Car History 4U

History of German Motor Car / Automobile Manufacturers

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8.6 Germany

  • 8.6.1. Audi
    • The August Horch & Cie (company) was established in 1899 and in 1901 Horch produced his first cars.
    • Eight years later, in 1909, the company’s board of directors forced Horch to leave the company he had formed.
    • The following year, in 1910, Horch formed the Audi Company. Unable to use the Horch name for legal reasons he chose “Audi” because it was the latin translation of his name.
    • Audi's first cars included four-cylinder 2.6, 3.6, 4.7 and 5.7 litre models.

      Audi Type E 1923
    • In 1928 the company was acquired by the owner of DKW and four years later, in 1932, Audi and DKW merged with Horch’s original company and the Wanderers company to form Auto Union.
    • Note: The Wanderer car manufacturer was formed in 1911 and started out producing 1,145 and 1,220 cc models.
    • Between 1928 and 1939, the August Horch & Cie.,now part of Auto Union, produced about 11 models, including the 350, 375, 930V, 850, 851, 853 and 855.
    • In the 1930s DKW was the world’s largest motorcycle manufacturer. It produced cars from 1928 to 1966.
    • At the end of World War 2 in 1945 Auto Union, which Audi was part of, found itself part of East Germany. Their factory was used to produce Trabant cars, including the P601 model (2.5 million made between 1961 and 1990).
    • In 1963 Daimler-Benz acquired control of Auto Union, selling the company on to Volkswagen the following year.
    • A model designated internally as “F103” was launched in 1965 and sold as “Audi”. A few years later it became known as the Audi 72.
    • Other models produced between 1966 and 1972 include the Audi 80, Super 90, 75 and the 1,496 cc 60 model (over 200,000 of which were made between 1965 and 1972). These models were named after their horsepower ratings.
    • Between 1968 and 1976 the Audi 100 was the company's most successful car, selling over 827,000.
    • In 1969, Auto Union merged with NSU (who built cars from 1906 to 1928, resuming car production in 1958). The merged company, still part of the Volkswagen group, was named  "Audi NSU Auto Union AG". 
    • One of the first cars to be produced after the merger was the Audi 80/Fox which formed the basis of the 1973 Volkswagen Passat.
    • The Audi 50, a 1,093 cc 3-door super-mini hatchback, was produced between 1974 and 1978.
    • In addition to LS and GLS versions, a total of 180,812 were produced.
    • In 1975 Volkswagen introduced the Polo Mark 1, a rebadged version of the Audi 50 and for 3 years, until production of the Audi 50 ceased in 1978, both versions were available.
    • Up to 1979, when an upgraded version was produced, about 500,000 Mark 1 Polo’s were built, significantly out selling the Audi 50. See also Section 8.6.5, Volkswagen.
    • The Audi Quattro  was produced from 1980 to 1991 and over 11,000 were made. It originally had a 2,144 cc engine, which was later increased to 2,226 cc.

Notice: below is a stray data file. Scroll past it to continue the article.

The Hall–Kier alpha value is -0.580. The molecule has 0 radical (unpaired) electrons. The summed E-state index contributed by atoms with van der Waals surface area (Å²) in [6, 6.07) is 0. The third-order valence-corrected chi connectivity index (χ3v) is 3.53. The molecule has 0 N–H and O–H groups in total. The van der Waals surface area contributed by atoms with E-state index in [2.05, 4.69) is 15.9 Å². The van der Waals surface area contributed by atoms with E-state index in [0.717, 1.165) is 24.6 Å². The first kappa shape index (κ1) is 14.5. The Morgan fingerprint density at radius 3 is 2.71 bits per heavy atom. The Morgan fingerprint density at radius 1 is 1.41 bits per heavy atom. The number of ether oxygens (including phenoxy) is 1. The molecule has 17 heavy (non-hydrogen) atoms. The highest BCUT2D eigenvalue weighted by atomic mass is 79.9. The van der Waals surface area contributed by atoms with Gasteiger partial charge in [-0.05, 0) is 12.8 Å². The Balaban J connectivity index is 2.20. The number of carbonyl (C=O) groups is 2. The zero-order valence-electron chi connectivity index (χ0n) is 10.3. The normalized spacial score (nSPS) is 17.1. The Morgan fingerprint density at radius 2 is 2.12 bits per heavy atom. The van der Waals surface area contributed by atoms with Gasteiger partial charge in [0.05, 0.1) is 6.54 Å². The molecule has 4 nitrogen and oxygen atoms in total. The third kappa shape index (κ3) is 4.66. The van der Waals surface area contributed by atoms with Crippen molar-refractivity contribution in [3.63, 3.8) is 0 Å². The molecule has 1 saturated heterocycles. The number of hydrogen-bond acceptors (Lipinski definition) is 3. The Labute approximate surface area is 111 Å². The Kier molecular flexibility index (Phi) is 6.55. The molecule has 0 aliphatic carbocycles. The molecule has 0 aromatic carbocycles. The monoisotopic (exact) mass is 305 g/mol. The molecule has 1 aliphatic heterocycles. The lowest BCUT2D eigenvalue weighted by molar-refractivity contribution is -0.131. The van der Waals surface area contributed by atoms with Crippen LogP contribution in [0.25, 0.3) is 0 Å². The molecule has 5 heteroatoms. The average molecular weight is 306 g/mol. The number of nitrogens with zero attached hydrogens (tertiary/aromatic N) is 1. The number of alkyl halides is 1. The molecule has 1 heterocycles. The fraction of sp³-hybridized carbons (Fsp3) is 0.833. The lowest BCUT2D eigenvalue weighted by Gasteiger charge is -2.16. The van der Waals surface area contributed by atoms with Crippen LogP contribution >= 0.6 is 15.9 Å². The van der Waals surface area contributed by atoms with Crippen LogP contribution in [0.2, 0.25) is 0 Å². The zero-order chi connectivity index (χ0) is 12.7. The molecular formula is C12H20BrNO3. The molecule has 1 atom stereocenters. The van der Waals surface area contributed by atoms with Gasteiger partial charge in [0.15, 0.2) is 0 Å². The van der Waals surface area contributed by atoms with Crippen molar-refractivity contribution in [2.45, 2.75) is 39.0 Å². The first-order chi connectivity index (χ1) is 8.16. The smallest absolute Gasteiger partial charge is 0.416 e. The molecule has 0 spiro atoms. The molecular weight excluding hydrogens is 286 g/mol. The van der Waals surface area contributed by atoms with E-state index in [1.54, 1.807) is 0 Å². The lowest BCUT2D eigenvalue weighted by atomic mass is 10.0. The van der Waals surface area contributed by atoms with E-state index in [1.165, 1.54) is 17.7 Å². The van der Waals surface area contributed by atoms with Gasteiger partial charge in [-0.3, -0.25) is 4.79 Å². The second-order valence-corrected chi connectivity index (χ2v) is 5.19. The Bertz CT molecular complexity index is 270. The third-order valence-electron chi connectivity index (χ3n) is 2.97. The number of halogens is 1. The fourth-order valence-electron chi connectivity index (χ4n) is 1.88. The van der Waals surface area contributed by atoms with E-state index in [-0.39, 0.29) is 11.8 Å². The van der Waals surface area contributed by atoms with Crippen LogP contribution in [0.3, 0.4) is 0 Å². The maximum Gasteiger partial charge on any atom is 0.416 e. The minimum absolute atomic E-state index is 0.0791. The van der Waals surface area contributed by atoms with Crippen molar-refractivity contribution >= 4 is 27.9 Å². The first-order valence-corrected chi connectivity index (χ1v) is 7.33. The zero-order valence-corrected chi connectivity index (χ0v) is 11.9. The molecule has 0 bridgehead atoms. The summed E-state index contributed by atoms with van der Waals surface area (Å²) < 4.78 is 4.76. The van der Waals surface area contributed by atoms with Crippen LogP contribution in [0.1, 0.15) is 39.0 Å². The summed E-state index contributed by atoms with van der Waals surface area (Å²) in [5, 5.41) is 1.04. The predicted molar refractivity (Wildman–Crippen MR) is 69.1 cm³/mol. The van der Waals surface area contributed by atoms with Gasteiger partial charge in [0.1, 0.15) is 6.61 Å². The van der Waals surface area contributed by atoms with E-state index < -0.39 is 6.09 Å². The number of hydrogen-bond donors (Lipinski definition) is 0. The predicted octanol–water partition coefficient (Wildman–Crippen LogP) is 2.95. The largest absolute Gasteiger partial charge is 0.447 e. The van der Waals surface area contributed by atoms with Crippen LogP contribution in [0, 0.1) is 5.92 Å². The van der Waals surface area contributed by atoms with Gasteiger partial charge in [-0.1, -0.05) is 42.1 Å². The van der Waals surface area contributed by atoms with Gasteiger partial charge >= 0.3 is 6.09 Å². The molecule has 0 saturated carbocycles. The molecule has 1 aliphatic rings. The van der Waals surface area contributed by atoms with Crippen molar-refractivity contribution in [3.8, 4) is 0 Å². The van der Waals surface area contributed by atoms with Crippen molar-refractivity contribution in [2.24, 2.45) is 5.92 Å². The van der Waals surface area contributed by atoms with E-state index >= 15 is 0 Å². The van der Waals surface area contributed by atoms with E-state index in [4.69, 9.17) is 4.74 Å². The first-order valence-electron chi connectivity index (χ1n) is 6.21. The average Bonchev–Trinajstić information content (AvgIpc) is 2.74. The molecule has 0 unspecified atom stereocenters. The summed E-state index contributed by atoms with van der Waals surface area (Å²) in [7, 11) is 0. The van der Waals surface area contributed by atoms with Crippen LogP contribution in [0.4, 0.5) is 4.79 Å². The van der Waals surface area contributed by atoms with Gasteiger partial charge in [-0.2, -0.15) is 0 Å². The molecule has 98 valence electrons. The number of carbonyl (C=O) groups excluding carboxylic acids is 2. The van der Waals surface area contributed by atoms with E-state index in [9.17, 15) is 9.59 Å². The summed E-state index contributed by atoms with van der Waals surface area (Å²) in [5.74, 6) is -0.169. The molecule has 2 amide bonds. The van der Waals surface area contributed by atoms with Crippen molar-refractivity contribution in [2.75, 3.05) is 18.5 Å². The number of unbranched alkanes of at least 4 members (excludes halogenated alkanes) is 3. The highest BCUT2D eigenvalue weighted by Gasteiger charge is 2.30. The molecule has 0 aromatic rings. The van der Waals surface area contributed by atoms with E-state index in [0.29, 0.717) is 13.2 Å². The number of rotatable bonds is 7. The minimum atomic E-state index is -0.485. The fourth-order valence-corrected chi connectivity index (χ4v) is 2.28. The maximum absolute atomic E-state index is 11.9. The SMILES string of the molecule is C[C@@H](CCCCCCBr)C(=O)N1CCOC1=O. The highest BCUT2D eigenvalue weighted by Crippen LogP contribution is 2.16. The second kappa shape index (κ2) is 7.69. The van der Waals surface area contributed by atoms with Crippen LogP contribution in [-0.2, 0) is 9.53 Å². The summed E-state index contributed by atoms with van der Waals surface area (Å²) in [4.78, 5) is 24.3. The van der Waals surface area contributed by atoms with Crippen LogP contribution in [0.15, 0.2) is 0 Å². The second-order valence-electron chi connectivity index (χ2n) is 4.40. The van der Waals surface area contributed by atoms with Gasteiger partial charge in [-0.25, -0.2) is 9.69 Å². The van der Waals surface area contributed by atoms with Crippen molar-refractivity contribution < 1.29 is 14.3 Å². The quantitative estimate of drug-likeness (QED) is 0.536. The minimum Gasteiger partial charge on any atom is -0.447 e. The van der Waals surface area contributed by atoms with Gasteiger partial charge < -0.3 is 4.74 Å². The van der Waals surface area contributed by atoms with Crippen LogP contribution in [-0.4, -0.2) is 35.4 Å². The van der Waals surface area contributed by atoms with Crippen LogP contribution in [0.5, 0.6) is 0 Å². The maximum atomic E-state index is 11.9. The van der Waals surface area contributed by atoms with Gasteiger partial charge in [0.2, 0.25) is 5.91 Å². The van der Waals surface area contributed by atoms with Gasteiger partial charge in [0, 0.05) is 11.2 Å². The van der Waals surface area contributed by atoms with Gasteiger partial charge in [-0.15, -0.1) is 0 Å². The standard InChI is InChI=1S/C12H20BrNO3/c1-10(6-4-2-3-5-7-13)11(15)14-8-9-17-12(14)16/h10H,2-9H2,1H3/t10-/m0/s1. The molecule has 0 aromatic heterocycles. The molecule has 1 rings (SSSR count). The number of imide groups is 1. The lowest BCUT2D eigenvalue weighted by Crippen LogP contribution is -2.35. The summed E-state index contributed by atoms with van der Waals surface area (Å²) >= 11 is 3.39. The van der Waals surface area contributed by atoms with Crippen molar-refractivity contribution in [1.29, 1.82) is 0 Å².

• In 1985 the company’s name was shortened to  "Audi AG".
    • By 1991, the Audi range included the  Audi 80, 90, 100, 200 and Audi V8.
    • Models produced in 2007 include the Q7, R8, TT, A3, A4, A5, A6 and the A8.
  • 8.6.2. BMW
    • In 1928 the Bayrischen Motoren Werke Company acquired the Dixi factory and produced their first model, the BMW-Dixi 3/15, that year.

      BMW Dixi 3-15
    • Between about 1933 and 1939 BMW produced cars of their own design, including models 303, 327, 328 and the 335 sedan.

      1938 BMW 328 Model
    • The 501 model (1952-58) was the first car that the company produced after World War 2. Between 1955 and 1959 BMW also produced the Isetta, a single seat “bubble” car.
    • The 697 cc 700 model was the most successful of the cars that BMW started producing in the 1950s, with nearly 190,000 being manufactured between 1959 and 1965.
    • Other models produced during the 1950s include the 502, 503, 507 and the 600.
    • In Soviet controlled East Germany BMWs factory was taken over and became known as the Eisenacher Motor-Werke EMW. Until 1951 EMW sold cars as  "BMWs" and then, until production ceased in 1955, as “EMWs”.
    • Between 1960 and 1990 the company produced a range of models that inluded the 1500–2800 range, 528i, 628, 633, 635, 645Ci, 323i, M1, 528i, M5, M3, Z1 and the 750iL.
    • Between 1977 and 2005 BMW produced over 9.5 million of their Series 3 cars.
    • 2007 models include the 3, 5,6 & 7-Series, M5, M6, X3, X5 and Z4 cars.
  • 8.6.3. Mercedes (Daimler-Benz)
    • The Daimler-Benz AG company was formed in 1926; Mercedes-Benz being a brand name for vehicles produced by the company.
    • Between 1934-36 the company produced the 5,018 cc supercharged 500K model and then the 5,401 cc 540 version (1936-39). When production ceased in 1939 about 760 of these two models had been produced.

      1934 Mercedes 500K Model
    • The company also produced the smaller 1,797 cc, 170 V model from 1935/6 to 1942, with production resuming in 1947 until 1955. Nearly 156,000 of these cars were made.